If Lil Kim's Cove really has no fire damage, at least one of the arson-related charges against Keith Tew may have to be dismissed. But he still faces several others. And when I walk past neighbors in my apartment complex right now, I automatically put both hands up.

E-MAIL UPDATE: We compared the "Rec-Gate" case Thursday to the police investigation of the Columbus Fire Department two years ago. That brought this response....

Mr. Burkard,

Community activists did object to the mayor assigning Columbus Police Department to investigate the Zachary Allen case, at least this activist did. I put my objection and suggestions in writing to mayor and council. Gary Allen is a Columbus councilor, as we all know. The investigation should have been conducted by an outside agency, which I believe should have been a criminal investigation. The issue was a certain report was not released to the victim's lawyer. That report just happen to have falsely stated the drug test was negative. However, Zachary Allen's drug test indicated he did have drugs in his system. Those facts alone cost the taxpayers plenty dollars when the lawyer got finished, I am sure. The lawyer said he thought the City was negotiating in good faith. The mayor also had a well-known personal relationship with Chief Meyer, a family like relationship. With the mayor being Public Safety director he could call for an investigation. You can furthermore be sure the mayor's office did not leak information to the news media about Fire Fighter Allen. There was no rush to judgment on Jeff Meyer by our mayor or council. Tony Adams, on the other hand, the mayor was in such a hurry he refused to wait for him to officially respond to the audit, an audit by the way that indicated no missing funds but areas of needed improvement. Isn't that the reason for an audit?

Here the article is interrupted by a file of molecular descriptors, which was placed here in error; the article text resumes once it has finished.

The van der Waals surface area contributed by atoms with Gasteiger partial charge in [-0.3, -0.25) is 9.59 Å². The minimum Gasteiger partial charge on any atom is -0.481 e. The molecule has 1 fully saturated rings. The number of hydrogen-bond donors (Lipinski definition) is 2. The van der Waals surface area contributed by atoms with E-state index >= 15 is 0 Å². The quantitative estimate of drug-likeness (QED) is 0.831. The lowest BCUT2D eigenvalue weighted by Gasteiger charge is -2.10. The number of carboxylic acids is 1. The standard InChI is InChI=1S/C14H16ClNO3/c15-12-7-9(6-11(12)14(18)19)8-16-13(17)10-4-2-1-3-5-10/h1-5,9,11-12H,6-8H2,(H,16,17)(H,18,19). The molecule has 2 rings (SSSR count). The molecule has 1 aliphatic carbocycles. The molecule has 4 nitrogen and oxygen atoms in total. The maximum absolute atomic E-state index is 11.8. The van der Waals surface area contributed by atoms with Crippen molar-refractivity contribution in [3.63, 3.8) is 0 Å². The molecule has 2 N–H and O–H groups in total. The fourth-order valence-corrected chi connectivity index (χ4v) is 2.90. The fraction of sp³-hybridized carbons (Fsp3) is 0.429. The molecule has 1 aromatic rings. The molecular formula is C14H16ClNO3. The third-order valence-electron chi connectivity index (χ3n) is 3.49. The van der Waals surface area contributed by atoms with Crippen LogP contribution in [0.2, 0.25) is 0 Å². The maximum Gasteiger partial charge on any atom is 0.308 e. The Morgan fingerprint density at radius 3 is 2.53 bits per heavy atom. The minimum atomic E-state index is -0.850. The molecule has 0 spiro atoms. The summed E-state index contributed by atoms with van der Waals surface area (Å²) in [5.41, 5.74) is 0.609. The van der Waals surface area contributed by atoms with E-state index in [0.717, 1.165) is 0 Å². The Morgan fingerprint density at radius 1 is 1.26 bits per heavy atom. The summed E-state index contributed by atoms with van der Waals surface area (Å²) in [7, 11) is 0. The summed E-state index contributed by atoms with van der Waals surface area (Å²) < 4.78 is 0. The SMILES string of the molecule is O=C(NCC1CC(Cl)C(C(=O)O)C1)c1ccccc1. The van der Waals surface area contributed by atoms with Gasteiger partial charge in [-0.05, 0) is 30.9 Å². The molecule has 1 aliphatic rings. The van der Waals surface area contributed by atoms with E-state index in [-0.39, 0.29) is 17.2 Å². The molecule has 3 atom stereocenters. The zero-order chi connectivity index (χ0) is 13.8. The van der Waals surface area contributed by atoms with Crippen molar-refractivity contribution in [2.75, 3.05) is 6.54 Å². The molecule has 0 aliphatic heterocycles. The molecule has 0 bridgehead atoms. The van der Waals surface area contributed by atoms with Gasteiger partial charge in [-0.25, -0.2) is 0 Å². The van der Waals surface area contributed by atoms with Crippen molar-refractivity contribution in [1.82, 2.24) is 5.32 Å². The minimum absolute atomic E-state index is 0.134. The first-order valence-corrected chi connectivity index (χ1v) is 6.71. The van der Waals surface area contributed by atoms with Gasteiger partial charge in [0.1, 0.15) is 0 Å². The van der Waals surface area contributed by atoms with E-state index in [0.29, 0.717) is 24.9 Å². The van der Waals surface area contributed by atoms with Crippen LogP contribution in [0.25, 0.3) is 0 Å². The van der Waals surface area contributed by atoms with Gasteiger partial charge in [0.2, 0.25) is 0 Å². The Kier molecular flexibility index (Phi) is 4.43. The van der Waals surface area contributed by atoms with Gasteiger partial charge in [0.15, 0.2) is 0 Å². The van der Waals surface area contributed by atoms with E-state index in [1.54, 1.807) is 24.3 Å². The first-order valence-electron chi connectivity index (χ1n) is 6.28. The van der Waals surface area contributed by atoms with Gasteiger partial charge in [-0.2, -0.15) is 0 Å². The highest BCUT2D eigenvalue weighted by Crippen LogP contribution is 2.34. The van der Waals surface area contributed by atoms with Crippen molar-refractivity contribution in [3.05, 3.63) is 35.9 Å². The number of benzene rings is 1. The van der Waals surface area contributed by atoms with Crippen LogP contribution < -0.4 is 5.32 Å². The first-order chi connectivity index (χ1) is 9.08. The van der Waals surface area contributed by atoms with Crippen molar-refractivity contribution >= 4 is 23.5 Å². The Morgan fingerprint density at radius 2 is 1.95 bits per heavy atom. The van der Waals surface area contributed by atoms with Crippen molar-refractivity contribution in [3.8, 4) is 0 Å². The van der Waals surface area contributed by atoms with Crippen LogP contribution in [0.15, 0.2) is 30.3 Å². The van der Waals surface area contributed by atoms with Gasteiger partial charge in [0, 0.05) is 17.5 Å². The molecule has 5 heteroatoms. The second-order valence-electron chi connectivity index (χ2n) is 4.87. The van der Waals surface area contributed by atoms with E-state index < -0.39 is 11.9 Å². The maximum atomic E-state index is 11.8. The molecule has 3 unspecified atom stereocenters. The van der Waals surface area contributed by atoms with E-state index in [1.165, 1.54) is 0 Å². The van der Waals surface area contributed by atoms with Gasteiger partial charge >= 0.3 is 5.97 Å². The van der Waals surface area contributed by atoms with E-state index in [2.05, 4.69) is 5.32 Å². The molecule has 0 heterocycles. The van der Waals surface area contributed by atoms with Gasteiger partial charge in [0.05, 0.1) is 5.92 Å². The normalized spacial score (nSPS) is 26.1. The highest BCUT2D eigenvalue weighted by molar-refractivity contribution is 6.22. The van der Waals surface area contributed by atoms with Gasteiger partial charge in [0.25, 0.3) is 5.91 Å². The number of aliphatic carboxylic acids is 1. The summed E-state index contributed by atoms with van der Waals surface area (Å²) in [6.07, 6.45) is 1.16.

The mayor took it upon himself to call an investigation within 72 hours of Council secession where everyone pretty much agreed to wait until Tony Adams had the chance to respond to the audit. The council works for the mayor, or so it seems.They have given him carte blanche for nearly 4 years. Tony Adams was denied due process with the deliberate leaking of the audit to the Ledger. May Wetherington further violated his right to due process by not even waiting for the June 8th deadline to answer the audit to expire. The mayor has in effect purposely placed an even greater burden on Director Adams, as he is having to answer the audit and fill Open Records Act requests. All this is going on while his good name and reputation is dragged through the mud. That demonstrates the urgent need to keep this story hot in the public. The thing about Pandora's Box is when you loose the contents, it is too late to cry then.